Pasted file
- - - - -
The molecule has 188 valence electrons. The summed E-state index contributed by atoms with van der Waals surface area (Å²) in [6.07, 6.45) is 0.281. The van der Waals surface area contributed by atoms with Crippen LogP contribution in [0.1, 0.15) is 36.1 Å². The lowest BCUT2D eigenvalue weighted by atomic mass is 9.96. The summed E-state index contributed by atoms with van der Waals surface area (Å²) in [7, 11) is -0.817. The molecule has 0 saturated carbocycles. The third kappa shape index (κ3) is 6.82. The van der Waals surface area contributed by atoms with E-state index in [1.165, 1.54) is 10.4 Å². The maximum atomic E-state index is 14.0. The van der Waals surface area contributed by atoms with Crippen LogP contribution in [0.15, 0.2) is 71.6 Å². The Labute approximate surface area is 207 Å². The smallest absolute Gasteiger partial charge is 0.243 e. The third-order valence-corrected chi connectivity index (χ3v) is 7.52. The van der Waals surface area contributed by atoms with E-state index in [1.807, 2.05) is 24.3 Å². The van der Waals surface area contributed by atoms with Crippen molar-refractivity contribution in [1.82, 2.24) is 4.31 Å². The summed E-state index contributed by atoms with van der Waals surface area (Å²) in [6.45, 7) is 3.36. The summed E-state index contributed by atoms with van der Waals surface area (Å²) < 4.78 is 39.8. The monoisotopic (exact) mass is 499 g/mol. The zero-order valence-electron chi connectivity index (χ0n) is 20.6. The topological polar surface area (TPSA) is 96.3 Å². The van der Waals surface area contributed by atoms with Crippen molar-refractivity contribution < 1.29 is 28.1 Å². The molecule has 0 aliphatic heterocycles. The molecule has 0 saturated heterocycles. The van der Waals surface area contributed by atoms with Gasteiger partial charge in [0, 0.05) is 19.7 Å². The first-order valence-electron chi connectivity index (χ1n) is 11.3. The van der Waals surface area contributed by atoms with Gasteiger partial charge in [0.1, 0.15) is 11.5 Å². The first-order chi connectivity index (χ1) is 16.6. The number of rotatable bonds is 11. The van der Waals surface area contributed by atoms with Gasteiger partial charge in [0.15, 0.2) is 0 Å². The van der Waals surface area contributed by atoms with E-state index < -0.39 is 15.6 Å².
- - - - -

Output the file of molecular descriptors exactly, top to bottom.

The molecule has 188 valence electrons. The summed E-state index contributed by atoms with van der Waals surface area (Å²) in [6.07, 6.45) is 0.281. The van der Waals surface area contributed by atoms with Crippen LogP contribution in [0.1, 0.15) is 36.1 Å². The lowest BCUT2D eigenvalue weighted by atomic mass is 9.96. The summed E-state index contributed by atoms with van der Waals surface area (Å²) in [7, 11) is -0.817. The molecule has 0 saturated carbocycles. The third kappa shape index (κ3) is 6.82. The van der Waals surface area contributed by atoms with E-state index in [1.165, 1.54) is 10.4 Å². The maximum atomic E-state index is 14.0. The van der Waals surface area contributed by atoms with Crippen LogP contribution in [0.15, 0.2) is 71.6 Å². The Labute approximate surface area is 207 Å². The smallest absolute Gasteiger partial charge is 0.243 e. The third-order valence-corrected chi connectivity index (χ3v) is 7.52. The van der Waals surface area contributed by atoms with E-state index in [1.807, 2.05) is 24.3 Å². The van der Waals surface area contributed by atoms with Crippen molar-refractivity contribution in [1.82, 2.24) is 4.31 Å². The summed E-state index contributed by atoms with van der Waals surface area (Å²) in [6.45, 7) is 3.36. The summed E-state index contributed by atoms with van der Waals surface area (Å²) < 4.78 is 39.8. The monoisotopic (exact) mass is 499 g/mol. The zero-order valence-electron chi connectivity index (χ0n) is 20.6. The topological polar surface area (TPSA) is 96.3 Å². The van der Waals surface area contributed by atoms with Crippen molar-refractivity contribution < 1.29 is 28.1 Å². The molecule has 0 aliphatic heterocycles. The molecule has 0 saturated heterocycles. The van der Waals surface area contributed by atoms with Gasteiger partial charge in [0, 0.05) is 19.7 Å². The first-order valence-electron chi connectivity index (χ1n) is 11.3. The van der Waals surface area contributed by atoms with Gasteiger partial charge in [0.1, 0.15) is 11.5 Å². The first-order chi connectivity index (χ1) is 16.6. The number of rotatable bonds is 11. The van der Waals surface area contributed by atoms with Gasteiger partial charge in [0.15, 0.2) is 0 Å². The van der Waals surface area contributed by atoms with E-state index < -0.39 is 15.6 Å².